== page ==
Has the entire world gone utterly insane?
There is a rumor going around that I am mad and I answer: “Of course I am mad, but my madness is the same yesterday, today, and tomorrow. Other people have Sanity No.1 on Monday, Sanity No.2 on Tuesday, Sanity No.3 on Wednesday and another Sanity next week. Of course, I cannot accept that kind of sanity.”
—Murshid Samuel “Sufi Sam” Lewis (1896-1971) letter, December 12, 1961, in Sufi Vision and Inititiation: Meetings with Remarkable Beings 
Has the entire world gone utterly insane?
The only rational answer, of course, is: Yes.
There may be a few exceptions—you know, enlightened saints, holy sages, and such. Most very young children. Maybe even a few more or less isolated communities scattered in overlooked pockets around the planet, tucked away quietly here and there. But otherwise, everyone sure seems utter full-blown batshit crazy looked at from the belfrey rafter I hang from.
How does it all look from where you hang?
Forget, for a moment, the Christian jihadis like Cruz and Carson & Huckabee and all the many other angry clowns & klanners packed into the GOP “Insane in the Membrane Campaign” bus, Keystone Cops car. Forget, for a moment, the Islamist jihadi Daesh battalions of death, the drone-striking Global Death Squad Oil Drug Cartel that is the Pentagon & White House. The henchmen of the weapons manufacturing profiteers, Big Pharm, & Fuel corporations raking in trillions while they destroy life everywhere on the planet. Forget, for a moment, “loner” students turning assault guns on their teachers and fellow classmates all across America. Forget, for a moment, racist cops shooting unarmed black youth in the back eight times as the youth run away or are kicked handcuffed to the pavement. If you haven’t figured out yet that “It’s Paris Everywhere Now” everyday, day after day, then you just haven’t been paying attention. Bombs aren’t going to stop any time soon. More bombs hurled back in any other direction aren’t gonna help those of us who are left. Not for long. We have to figure out something else, something deeper and more effective. Everyone knows this.
We’re all attending a concert or sitting in a sidewalk café in Paris, or sitting in a classroom anywhere across America. We’re all attending a wedding in Beirut, a peace rally in Ankara, sitting down to family dinner in Kabul. We’re all running the Boston Marathon, and the backpack-bombs are set and ticking to go off. We are all on a plane flying home somewhere. We’re all in this together.
Buddha described it as like being inside a burning house and your hair is already on fire. That was over 2,500 years ago.
Of course it all drives one insane, the crazy scarey way things are today. The way they’ve been for a very long time now. Are things getting worse? Doesn’t matter, really—they’re bad enough already.
Way past bad enough right now.
All we have is right now and right now is crazy deadly.
But no one gets out of here alive in the long run, anyway.
And we all know this. We’ve known it all along. This is what Buddha meant by the fire.
And yet, even though we all know this, still, when you realize that you may be blown up this very minute, or be gunned down later this afternoon, it can drive you crazy.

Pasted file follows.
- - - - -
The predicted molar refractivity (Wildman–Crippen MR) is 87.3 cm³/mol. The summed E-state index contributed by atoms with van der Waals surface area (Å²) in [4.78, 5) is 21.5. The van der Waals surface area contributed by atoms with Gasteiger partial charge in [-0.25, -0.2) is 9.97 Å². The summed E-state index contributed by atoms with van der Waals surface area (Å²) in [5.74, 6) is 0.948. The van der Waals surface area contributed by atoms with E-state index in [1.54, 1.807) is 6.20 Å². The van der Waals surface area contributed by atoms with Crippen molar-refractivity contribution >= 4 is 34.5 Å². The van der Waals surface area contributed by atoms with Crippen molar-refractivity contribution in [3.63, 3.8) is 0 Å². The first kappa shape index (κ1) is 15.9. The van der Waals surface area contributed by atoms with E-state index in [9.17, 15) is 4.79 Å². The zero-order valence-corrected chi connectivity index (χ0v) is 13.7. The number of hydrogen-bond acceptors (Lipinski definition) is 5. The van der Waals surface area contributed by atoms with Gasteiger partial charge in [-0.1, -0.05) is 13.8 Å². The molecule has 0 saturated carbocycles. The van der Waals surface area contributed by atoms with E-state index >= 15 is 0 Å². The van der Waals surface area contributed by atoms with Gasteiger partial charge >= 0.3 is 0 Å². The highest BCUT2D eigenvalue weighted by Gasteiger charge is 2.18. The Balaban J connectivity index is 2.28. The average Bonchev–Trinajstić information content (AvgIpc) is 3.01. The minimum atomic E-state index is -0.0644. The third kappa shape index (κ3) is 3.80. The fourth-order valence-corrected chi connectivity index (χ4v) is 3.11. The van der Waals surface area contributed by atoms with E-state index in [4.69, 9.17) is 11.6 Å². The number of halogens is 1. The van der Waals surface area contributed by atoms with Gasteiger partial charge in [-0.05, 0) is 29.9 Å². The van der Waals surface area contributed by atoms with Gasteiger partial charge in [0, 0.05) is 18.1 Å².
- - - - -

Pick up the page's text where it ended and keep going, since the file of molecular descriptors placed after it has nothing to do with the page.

It can block your ability to move forward in this otherwise beautiful world.
It can make it difficult to know how to start your day.
I long ago found my own ways to deal with this. As we all must. I would try to pass these along, but each of us must find our own path, of course. Still, some possibly helpful little hints can be shared from time to time.
Naturally, it simply all has to do with love. Love more, and things will be better. Less crazy. More love, less fear and violence.
One form of love is music. Of course. More music.
I love this piece of music (posted below) and often find it helpful.
Give it a listen. You may enjoy it.
And I certainly had, and have, lots and lots of help finding my own way.
Sufi Sam, quoted above, was a classical musician, and the founder of the Universal Dances of Peace, among other things. He was an American Jew, the heir to the Levis-Strauss blue-jean fortune. He did not accept the inheritance, instead preferring to make his living as a gardener in the San Francisco Bay area, and later as a world-renowned permaculturalist. As a young man he became a personal disciple of the Indian classical musician and teacher of universal Sufism, Hazrat Inayat Khan (1882-1927).
Sam traveled the world for decades presenting his vision of furthering world peace and ending world hunger through organic permaculture farming and gardening.
He also met and studied with traditional spiritual elders and living saints from many of the world’s religious traditions, and eventually he became traditionally-trained-&-recognized as both a Sufi murshid (master-teacher) and a Zen Buddhist roshi (master-teacher).
He may also have been indeed a bit mad. But only in a most loving and blissful way.
Murshid Sam was a personal friend and mentor, though my principal spiritual teachers were others—some of whom Sam and I shared.
He was a most lovable, and also at times irascible, madman, a goofy sufi.
One of Sam's travel journal entries: When you meet real saints, real qawwalis, real sages and real Sufis and feel that marvelous spirit, you can ask for no more. But neither can you devote yourself to less.... July 24, 1956 Dacca, East Pakistan [now Bangladesh] https://www.youtube.com/watch?v=uziSB-N5iFA https://www.youtube.com/watch?v=uziSB-N5iFA ]